After flourishing throughout the 1980s, the zombie film genre faded into the background for more than a decade, with only a few notable exceptions (Dead Alive, Cemetery Man) that half qualify. But for fans of works by the likes of George Romero, the 1990s were some truly lean times, a trend that would continue on into the 2000s—until 28 Days Later brought a breath of fresh air to the basic structure of zombie cinema.
And yes, we know—the “infected” of 28 Days Later aren’t technically “zombies” or “undead” in the classical Romero sense, but there’s no denying that this film otherwise fits the bill of “zombie apocalypse” movie almost perfectly. The status of the victims as ultimately alive or dead doesn’t matter—what matters is their behavior, and this is where the film innovated most notably, by presenting a form of assailant that was notably more vicious and ferocious than the standard Romero ghoul. Such was the brilliance of the “rage virus.”
This is not to say that the “fast zombie” was a concept that had never existed before this—look no further than Return of the Living Dead, whose indestructible zombies are perfectly capable of sprinting—but in this particular application, it was received as a revelation that helped make zombies frightening once again. These weren’t the dumb, plodding ghouls of Dawn of the Dead, which could be threaded through and pushed over to comic effect with a modicum of carefulness. These rage-infected savages were like sprinting linebackers who would stop at nothing to take you down, completely unhinged lunatics who had somehow unlocked their maximum physical potential. Even burning to death, they’re still sprinting at you. The idea was terrifying, and quickly became an easy way to increase the threat level of your standard zombie, whether they were appearing in films (Zack Snyder’s 2004 Dawn of the Dead) or videogames (the Left 4 Dead series). It was such a fundamental shift that you can essentially categorize the zombie films since 28 Days Later as “slow zombie” or “fast zombie” movies.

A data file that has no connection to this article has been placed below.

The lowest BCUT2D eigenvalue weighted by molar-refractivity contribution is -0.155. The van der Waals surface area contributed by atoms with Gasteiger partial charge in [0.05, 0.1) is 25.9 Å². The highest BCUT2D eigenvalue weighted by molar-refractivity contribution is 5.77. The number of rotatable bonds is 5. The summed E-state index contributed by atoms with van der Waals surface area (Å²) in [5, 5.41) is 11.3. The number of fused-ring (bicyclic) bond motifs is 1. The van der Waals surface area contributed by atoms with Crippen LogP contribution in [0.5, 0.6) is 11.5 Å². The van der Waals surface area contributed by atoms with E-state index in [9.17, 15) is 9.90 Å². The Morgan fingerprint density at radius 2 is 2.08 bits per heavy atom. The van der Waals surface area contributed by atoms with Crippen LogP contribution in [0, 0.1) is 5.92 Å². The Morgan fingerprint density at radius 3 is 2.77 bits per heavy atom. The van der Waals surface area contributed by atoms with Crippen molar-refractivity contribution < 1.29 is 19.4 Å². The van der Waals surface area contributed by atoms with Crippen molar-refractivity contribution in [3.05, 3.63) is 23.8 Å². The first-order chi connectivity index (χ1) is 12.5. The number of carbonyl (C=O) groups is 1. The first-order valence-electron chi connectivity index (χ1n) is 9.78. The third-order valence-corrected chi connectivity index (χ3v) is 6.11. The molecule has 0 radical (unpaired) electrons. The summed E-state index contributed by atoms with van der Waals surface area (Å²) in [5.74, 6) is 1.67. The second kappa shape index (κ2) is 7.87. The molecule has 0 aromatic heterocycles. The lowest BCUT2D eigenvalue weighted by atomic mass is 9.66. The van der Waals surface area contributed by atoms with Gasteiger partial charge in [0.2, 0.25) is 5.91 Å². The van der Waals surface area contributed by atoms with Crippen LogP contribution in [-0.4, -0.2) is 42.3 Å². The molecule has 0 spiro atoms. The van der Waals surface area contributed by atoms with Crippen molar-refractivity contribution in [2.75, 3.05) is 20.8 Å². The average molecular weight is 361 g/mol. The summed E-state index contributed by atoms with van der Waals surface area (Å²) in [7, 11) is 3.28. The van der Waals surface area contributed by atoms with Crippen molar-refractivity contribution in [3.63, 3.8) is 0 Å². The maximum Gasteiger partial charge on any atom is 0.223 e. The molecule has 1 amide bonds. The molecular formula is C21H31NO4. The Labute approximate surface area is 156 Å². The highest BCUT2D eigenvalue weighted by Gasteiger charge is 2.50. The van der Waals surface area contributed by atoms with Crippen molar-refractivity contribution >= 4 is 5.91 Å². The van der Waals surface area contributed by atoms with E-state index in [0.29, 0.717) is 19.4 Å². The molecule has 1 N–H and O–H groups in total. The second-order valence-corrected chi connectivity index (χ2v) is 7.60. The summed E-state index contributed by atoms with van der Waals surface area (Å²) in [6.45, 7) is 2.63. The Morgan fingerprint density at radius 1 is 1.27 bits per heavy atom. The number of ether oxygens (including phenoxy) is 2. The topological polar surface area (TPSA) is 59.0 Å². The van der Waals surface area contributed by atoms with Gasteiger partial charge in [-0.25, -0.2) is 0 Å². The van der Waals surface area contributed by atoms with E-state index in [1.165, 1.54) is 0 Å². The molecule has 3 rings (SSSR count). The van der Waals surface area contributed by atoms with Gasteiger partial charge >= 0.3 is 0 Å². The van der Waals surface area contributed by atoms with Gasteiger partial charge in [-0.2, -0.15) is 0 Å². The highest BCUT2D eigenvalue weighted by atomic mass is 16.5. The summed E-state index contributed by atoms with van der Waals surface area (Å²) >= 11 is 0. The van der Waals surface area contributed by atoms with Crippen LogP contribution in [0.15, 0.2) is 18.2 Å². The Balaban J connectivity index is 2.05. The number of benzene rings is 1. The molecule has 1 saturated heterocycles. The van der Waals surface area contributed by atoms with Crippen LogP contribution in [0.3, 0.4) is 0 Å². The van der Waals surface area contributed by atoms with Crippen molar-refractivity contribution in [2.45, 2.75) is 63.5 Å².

Of course, the simple revelation of “zombie speed” wouldn’t have meant much without the characters and story to back it up. Danny Boyle’s film is a starkly beautiful and lonesome vision of societal collapse, using the empty London streets of its opening moments (and a beginning essentially stolen by Robert Kirkman for The Walking Dead) to beautiful effect. Cillian Murphy’s Jim wanders through an eerily deserted city, calling to mind multiple Twilight Zone episodes but also the chaos in America that followed the Sept. 11 attacks of 2001—the shots of walls of “missing” posters grimly evoke the same sense of loss and hopeless confusion that permeated U.S. culture at the time, with the attacks still fresh in the nation’s collective memory.
Some 17 years after release, 28 Days Later is a film we return to not so much for its impact on zombie tropes (although this was vast), but for its powerfully nihilistic message, which assumes the worst of human nature and is rarely proven wrong. There are glimmers of hope—the theatrical ending is much rosier than either of the alternates, which are quite bleak—but it’s still one of most bluntly horrific depictions of humanity’s self-inflicted death.
Jim Vorel is a Paste staff writer and resident horror guru. You can follow him on Twitter for more film and TV writing.